“We’re alive and we’re fighting,” say some Puerto Ricans as they move on with life.
The good news out of San Juan came in a hurry for Natascha Otero-Santiago but it wouldn’t last long: Her mother’s 92-year-old friend, stranded on the fifth floor of a nursing home with no power, finally had a seat waiting for her on a private jet. It was leaving in 90 minutes.
Otero-Santiago, stuck in her office in Fort Lauderdale, had to find the elderly woman a ride and fast. So she pulled out her cellphone. And hailed an Uber.
“I was really surprised it was working,” the public relations executive said, recalling the Oct. 4 rescue. “I got a driver right away.”
Nearly a month after Hurricane Maria wiped out most of Puerto Rico’s electricity and cellular service, Uber has emerged as an app-based barometer for the most modern of recoveries. The ride-hailing service is operating at only about 20 percent of its capacity before the storm, largely confined to the San Juan area and its enclave of cell towers that at least offer spotty service.
I was really surprised it was working. I got a driver right away.
Natascha Otero-Santiago on Uber in Puerto Rico
“I’ve been busy,” said Giovanni Gonzalez, an Uber driver in San Juan who went back to work about two weeks ago. With long gas lines, Gonzalez said many residents opted to hire a driver instead of using their own car. And Maria left driving a mess: Missing traffic signals worsen gridlock as police step in to direct traffic, he said, and rains can all but shut down a road.
“It rains for 10 minutes, and it’s already flooded because everything is saturated,” he said.
Another problem for Gonzalez is spotty cellular service. While phones are working enough for customers to hail him, Gonzalez said he can’t count on a connection lasting long enough to record his full fare.
“When you have no cell service, it takes Uber a long time to end the trip,” he said during a telephone interview. “There are some rides when I had to tell them: I did this ride, but it didn’t record the trip.”
Uber spokeswoman Julie Robinson said the company secured about 10,000 gallons of fuel for drivers to combat shortages, but that a lack of cellular service has idled almost the entire fleet. Robinson said only about 15 percent of the company’s drivers were connected to the system last weekend.
Electricity is out for about 80 percent of the island. An Oct. 18 report from the Federal Communications Commission said 71 percent of the island’s cellular towers are out of service.
San Juan’s numbers look much better on the FCC report, with just 45 percent of its towers out of service — the lowest outage number for any area in the U.S. territory. Gonzalez said he’s taken riders to Walmart for groceries, restaurants and shops. His most recent fare: a trip to a San Juan mall.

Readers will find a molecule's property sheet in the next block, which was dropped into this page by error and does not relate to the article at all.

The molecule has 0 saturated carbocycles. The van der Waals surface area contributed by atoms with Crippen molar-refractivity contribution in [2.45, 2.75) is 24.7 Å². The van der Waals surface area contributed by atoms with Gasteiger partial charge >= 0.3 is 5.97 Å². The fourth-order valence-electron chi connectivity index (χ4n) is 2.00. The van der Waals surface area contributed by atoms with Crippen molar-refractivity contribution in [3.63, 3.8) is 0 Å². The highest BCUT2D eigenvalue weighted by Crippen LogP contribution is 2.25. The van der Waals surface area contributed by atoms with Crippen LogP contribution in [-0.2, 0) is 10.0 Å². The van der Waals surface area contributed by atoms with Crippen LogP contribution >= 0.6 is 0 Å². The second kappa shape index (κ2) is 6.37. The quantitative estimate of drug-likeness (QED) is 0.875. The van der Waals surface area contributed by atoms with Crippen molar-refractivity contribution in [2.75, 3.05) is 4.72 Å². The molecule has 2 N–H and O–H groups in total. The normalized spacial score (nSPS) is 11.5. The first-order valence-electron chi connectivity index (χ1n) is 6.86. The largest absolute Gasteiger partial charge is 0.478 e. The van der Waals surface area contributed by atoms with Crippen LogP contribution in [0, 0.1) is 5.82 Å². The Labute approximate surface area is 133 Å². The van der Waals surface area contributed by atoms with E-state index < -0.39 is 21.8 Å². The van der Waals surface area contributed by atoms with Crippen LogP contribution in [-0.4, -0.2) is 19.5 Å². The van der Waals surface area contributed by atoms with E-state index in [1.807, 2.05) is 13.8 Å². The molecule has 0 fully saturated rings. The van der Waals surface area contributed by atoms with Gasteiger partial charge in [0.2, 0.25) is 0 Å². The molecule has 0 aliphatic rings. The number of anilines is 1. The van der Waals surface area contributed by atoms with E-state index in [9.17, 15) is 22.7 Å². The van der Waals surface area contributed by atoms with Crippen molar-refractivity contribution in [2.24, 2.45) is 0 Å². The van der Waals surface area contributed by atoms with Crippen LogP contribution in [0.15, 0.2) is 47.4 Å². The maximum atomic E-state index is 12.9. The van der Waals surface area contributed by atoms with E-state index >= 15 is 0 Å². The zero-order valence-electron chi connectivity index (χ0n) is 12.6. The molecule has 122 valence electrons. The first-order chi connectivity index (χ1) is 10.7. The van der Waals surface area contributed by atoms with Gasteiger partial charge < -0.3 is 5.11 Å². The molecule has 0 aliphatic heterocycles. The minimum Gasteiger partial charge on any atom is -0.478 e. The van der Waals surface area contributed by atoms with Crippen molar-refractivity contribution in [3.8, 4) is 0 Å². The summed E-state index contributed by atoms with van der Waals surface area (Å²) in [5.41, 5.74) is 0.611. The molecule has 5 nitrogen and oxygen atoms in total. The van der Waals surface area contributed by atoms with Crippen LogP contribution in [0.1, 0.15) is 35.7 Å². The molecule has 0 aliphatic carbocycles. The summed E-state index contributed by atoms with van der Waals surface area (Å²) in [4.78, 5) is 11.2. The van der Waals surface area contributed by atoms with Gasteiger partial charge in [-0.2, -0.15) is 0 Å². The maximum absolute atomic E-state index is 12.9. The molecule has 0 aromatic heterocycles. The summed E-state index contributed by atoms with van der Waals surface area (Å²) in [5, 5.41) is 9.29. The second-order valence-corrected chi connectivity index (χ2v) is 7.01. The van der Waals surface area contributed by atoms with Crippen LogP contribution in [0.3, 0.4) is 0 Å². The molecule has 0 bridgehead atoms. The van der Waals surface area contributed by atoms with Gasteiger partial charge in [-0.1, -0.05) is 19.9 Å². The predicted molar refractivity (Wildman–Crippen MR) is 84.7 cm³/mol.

Still, Gonzalez said business hasn’t been brisk enough for him to make it. He expects his trip to the mall to be his last as an Uber driver in Puerto Rico. The 29-year-old conducted a phone interview from the city’s airport, where he was waiting for a flight to take him to a friend’s home in Seattle.
“It’s very difficult here,” he said.
Nearly a month after Hurricane Maria wiped out most of Puerto Rico’s electricity and cellular service, Uber has emerged as an app-based barometer for the most modern of recoveries.
Uber’s skeleton fleet in San Juan was key to getting Margarita Berga de Lema to Miami two weeks after Maria hit. The 92-year-old retired airline executive was stranded without power in a nursing home, relying on daily food deliveries from staff.
Her best friend, Chia Otero, 89, was already in the Miami area when Maria hit, part of a long-planned visit with her daughter, Otero-Santiago. After the storm, the two were desperate to get Berga de Lema out of San Juan, especially after Maria left her without running water in the early days of recovery.
Otero-Santiago, director of digital strategy at Latin 2 Latin in Fort Lauderdale, grew up in Puerto Rico and had been part of the South Florida relief effort shuttling supplies to the island and helping residents flee to the mainland. Her volunteer work connected Otero-Santiago with the operator of an air ambulance leaving San Juan on October 4, with a last-minute opening for a seat.
“We called Margarita, because we knew we had to get her out of there as soon as possible,” said Otero, who was in her daughter’s office when news arrived about the open seat.
Berga de Lema got the call at 4 p.m. for a Trinity Air Ambulance flight leaving 90 minutes later. She thought she could get to the airport herself. “She said, ‘I’m calling my nephew,’” Otero recalled. “My daughter said, ‘No, you’re not calling anybody. We’re sending you an Uber. He’s on his way.’”
After tossing some clothes in a bag, Berga de Lema walked down five flight of steps to meet her driver, a man that Otero-Santiago’s phone only identifies as Moises.
“He told me, ‘Don’t worry, lady,’” Berga de Lema said in an interview Wednesday from Miami. Traffic was bad, and Otero-Santiago’s Uber app showed the car seeming to stop on its way to San Juan as the mother-and-daughter team followed the progress from Fort Lauderdale.
At one point, the pair in Florida had the pair in Puerto Rico on parallel phone conversations: the mother talking to Berga de Lema and the daughter to Moises. The driver drove his passenger to the private jet terminal, checking various runways until he found the waiting plane with the right tail numbers, completing the $40 trip.
“Moises,” Otero-Santiago said, “got five stars.”